|Directed by||Charles Maigne|
|Produced by||Adolph Zukor|
|Written by||Augustus Thomas (play)|
Charles Maigne (scenario)
|Based on||The Glory of His Country|
by Frederick Landis
|Cinematography||Faxon M. Dean|
|Distributed by||Paramount Pictures|
|7 reels; 6,351 feet|
|Language||Silent (English intertitles)|
The Copperhead is a 1920 American silent film historical drama based on a novel by Frederick Landis and a 1918 play by Augustus Thomas. The star of this film is Lionel Barrymore who won acclaim in the play version on Broadway, and who appeared in the play and this film with his first wife Doris Rankin. A print of this film has been screened in recent years.
At the beginning of the American Civil War Milt Shanks, who owns a farm in Illinois, is asked by President Abraham Lincoln to join the Copperheads, a clandestine quasi-political organization whose sentiments lie with the South. His family and friends unknowing of his mission call him a traitor.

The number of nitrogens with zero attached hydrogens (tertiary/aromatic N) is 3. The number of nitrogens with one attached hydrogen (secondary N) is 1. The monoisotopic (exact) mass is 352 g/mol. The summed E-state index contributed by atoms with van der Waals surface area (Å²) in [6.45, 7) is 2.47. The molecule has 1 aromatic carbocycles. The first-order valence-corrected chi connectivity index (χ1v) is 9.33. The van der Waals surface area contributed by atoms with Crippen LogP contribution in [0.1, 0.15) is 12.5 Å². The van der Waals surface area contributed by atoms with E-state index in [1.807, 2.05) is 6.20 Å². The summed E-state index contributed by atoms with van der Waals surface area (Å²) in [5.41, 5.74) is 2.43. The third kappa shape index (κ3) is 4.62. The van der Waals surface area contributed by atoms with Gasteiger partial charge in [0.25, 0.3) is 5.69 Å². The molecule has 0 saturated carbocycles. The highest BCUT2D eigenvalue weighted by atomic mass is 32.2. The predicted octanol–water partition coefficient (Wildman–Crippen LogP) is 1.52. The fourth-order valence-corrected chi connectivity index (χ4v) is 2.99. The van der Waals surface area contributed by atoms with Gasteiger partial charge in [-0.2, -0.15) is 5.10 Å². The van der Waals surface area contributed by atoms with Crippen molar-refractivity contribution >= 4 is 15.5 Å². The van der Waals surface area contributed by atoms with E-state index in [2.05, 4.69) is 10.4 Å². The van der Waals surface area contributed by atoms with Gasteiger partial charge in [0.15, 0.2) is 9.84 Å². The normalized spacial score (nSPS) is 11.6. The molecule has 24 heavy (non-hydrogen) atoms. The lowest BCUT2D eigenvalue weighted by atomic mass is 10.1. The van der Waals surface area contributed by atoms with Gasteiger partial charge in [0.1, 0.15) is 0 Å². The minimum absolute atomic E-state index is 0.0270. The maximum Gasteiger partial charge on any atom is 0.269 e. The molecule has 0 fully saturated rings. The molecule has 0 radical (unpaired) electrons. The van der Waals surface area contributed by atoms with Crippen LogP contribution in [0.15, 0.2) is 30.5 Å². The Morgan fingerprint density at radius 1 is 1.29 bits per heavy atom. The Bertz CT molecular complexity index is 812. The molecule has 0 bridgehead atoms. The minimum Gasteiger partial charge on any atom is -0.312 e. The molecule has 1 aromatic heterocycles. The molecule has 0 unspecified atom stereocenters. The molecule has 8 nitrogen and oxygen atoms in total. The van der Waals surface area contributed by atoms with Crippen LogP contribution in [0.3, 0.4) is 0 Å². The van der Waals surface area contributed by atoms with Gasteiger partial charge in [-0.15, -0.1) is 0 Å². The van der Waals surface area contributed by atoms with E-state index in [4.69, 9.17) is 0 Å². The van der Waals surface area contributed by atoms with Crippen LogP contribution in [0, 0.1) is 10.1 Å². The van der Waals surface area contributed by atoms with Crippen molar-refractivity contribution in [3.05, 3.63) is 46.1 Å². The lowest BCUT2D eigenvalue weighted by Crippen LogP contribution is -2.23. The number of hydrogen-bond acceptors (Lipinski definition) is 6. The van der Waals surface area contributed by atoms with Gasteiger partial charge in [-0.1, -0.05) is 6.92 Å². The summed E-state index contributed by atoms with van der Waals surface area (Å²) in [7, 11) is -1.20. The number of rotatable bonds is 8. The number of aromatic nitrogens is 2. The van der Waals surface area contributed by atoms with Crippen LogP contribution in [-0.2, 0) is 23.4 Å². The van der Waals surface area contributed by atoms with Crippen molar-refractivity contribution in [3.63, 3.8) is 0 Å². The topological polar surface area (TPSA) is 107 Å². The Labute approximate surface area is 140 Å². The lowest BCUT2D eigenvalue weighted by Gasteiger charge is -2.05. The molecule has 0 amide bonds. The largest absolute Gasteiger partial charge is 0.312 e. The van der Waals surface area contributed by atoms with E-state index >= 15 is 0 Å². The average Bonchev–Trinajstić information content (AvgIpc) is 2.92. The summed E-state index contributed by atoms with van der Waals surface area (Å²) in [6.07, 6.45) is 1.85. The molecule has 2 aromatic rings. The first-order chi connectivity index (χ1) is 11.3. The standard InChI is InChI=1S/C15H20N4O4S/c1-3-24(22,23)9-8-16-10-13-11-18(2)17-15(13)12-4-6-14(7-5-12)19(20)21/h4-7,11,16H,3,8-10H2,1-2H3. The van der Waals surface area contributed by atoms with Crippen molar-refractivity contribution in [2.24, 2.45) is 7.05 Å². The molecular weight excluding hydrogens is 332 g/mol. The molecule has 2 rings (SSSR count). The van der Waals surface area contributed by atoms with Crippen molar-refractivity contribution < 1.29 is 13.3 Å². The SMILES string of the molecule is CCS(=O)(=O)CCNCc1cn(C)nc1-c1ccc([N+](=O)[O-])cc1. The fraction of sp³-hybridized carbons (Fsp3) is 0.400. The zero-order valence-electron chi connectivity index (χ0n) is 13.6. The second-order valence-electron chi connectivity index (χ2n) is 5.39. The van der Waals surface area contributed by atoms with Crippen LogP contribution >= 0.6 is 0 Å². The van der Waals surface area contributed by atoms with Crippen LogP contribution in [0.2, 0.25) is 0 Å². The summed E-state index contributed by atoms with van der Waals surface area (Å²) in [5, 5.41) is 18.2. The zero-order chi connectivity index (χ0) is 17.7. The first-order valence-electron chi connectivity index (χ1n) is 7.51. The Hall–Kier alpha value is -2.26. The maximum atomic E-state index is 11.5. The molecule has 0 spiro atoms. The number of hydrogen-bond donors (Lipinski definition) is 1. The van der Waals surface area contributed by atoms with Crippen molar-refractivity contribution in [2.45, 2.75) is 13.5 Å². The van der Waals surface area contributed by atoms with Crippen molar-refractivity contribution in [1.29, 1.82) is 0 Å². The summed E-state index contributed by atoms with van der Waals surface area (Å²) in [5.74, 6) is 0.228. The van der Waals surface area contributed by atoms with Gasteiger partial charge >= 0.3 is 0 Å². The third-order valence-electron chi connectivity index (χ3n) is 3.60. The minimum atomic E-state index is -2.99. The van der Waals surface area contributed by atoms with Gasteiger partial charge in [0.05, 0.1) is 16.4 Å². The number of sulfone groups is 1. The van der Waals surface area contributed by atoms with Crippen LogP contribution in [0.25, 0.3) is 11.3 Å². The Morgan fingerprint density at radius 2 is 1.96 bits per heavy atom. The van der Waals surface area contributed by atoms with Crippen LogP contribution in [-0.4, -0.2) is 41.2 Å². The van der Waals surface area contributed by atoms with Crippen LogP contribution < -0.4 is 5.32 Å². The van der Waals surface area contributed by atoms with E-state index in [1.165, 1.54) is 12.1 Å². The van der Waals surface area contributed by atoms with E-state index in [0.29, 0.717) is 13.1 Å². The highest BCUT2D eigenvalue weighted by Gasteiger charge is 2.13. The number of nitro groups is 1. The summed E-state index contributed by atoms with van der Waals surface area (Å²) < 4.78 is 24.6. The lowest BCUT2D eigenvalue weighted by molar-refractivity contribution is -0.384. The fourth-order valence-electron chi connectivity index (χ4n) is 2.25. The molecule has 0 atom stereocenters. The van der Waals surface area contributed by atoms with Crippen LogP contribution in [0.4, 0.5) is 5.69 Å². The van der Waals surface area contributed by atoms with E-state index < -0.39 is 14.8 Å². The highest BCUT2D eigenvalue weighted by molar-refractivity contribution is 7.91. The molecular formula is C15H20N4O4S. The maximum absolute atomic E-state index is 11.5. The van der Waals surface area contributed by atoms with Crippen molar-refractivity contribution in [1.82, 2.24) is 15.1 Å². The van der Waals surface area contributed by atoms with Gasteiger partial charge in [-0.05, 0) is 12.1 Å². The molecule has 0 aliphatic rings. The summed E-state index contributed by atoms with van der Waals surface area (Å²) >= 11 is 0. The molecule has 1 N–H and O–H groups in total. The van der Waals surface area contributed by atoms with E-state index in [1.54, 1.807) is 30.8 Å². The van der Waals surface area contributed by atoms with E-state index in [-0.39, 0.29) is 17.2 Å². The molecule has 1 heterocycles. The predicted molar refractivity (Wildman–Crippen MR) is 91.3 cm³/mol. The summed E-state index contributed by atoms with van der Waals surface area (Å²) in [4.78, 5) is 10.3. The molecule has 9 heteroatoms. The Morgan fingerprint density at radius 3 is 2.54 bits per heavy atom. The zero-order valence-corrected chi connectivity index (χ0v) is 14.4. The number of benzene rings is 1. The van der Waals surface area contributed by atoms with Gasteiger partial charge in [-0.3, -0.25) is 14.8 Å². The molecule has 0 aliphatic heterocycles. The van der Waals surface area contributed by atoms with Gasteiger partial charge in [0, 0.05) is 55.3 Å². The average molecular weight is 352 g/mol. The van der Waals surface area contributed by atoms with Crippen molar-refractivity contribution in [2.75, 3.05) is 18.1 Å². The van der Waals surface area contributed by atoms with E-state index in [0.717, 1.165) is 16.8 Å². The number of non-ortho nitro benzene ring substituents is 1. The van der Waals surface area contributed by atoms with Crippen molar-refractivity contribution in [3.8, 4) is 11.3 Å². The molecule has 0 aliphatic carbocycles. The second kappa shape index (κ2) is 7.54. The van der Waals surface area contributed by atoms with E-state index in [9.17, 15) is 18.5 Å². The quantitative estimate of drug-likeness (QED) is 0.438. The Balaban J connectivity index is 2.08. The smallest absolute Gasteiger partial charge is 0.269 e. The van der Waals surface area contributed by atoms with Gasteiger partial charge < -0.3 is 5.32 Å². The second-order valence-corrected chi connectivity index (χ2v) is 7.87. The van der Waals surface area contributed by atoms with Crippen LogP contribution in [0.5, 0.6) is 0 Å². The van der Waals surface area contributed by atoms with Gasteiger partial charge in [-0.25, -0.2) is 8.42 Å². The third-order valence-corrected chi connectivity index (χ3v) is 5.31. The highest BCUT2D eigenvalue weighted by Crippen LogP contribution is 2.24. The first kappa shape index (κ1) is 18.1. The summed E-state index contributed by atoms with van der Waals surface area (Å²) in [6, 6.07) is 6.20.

His son later dies in a Civil War battle and his wife dies of heartbreak over the son's death. Shanks spends decades keeping silent about his involvement with the Copperheads until his granddaughter prepares to marry and he's forced to come clean about being involved in a secret Civil War Mission. With this understanding friends and family forgive him.
- Lionel Barrymore as Milt Shanks
- William P. Carleton as Lt. Tom Hardy
- Francis Joyner as Newt Gillespie (billed as Frank Joyner)
- Richard Carlyle as Lem Tollard
- Arthur Rankin as Joey
- Leslie Stowe as Brother Andrew
- Nicholas Schroell as Abraham Lincoln
- William David as Tom Hardy
- Harry Bartlett as Dr. James
- Jack Ridgeway as Theodore Roosevelt
- Mayor N.M. Cartmell as Captain Mercer
- Doris Rankin as Mrs. Shanks
- Carolyn Lee as Grandma Perley
- Anne Cornwall as Madeline
- Francis Haldorn as Elsie
The film survives. It is available on DVD from at least one online source.
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